NVFS to Help those Affected by VA Tech Tragedy

Oakton, Va., April 19, 2007– Northern Virginia Family Service (NVFS), an organization dedicated to empowering and strengthening families and the community, announced that it will provide education workshops to those affected by the Virginia Tech tragedy. NVFS has extensive training in trauma recovery and helping families cope with tragedies through its Survivors’ Fund Project, a program set up to help those affected by the 9/11 attacks. Stephanie Berkowitz, Director of the Survivors’ Fund Project said, “NVFS feels strongly that we have a responsibility to the greater community to share our expertise in a manner that will support those struggling to deal with the tragic events that happened at Virginia Tech. We are fortunate to have a partner in the Community Foundation for the National Capital Region that supports our work in the broader community.”

This educational workshop is designed to provide participants with the knowledge and abilities to recognize the signs and symptoms of extreme stress reactions, to initiate self-care activities, and to develop techniques to address their fears and increase their ability to cope with and heal from traumatic loss. The workshop will help participants understand what to expect in the next few weeks, and there after, as the healing and recovery process moves forward. The session will be held at Falls Church Presbyterian Church, 225 East Broad Street, Falls Church, VA 22041 on Thursday, April 26, from 7:00 – 9:00 PM.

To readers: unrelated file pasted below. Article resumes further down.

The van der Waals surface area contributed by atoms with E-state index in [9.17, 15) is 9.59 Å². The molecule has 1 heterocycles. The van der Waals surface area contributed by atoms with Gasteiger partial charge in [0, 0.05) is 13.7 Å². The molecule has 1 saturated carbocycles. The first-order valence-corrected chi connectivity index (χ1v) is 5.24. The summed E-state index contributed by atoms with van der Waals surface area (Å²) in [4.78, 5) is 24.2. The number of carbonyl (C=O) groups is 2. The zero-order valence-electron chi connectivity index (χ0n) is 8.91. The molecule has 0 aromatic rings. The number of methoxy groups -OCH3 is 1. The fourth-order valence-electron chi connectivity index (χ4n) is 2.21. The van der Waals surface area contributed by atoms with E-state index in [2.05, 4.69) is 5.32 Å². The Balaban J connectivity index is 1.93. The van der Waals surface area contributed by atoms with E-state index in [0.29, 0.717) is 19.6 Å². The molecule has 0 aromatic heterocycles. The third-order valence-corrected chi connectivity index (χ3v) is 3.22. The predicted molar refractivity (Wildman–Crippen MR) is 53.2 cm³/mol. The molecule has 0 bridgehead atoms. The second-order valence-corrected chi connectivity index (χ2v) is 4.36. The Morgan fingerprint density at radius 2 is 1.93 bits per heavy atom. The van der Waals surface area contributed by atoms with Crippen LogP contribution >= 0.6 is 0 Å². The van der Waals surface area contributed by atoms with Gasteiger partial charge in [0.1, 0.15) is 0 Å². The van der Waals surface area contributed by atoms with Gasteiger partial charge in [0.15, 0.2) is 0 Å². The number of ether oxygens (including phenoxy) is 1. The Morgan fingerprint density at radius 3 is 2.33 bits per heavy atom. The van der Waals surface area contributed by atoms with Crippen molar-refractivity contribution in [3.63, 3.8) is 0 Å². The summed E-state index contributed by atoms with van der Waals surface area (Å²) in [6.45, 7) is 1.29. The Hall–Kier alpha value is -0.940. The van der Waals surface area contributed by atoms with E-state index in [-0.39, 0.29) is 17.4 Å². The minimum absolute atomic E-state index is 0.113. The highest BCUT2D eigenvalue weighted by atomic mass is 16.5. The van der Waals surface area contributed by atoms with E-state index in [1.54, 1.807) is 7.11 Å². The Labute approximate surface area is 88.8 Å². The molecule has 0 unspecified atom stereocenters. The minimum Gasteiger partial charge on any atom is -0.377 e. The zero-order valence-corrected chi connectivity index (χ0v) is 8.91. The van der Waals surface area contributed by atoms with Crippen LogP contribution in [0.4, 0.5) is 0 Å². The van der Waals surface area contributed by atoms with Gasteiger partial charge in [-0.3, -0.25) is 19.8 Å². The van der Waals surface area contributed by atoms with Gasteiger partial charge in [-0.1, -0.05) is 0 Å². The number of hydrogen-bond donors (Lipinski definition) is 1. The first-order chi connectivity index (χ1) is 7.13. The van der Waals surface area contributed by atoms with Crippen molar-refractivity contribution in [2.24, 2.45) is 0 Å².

The session will provide an opportunity to openly discuss reactions from that day. “Traumatic events such as the incident at Virginia Tech have a profound impact on all of us. Even if we do not know anyone personally involved, it is likely that we will know someone who does since Tech has a large population of Northern Virginia high school graduates. Additionally, extensive media coverage brings the reality of the event home even though we were not there. We want people to know that it’s not unusual to experience a wide range of emotional or physical reactions. This is a normal response to events of this kind,” says Sharon S. Frost, Vice President of Intensive Family Services.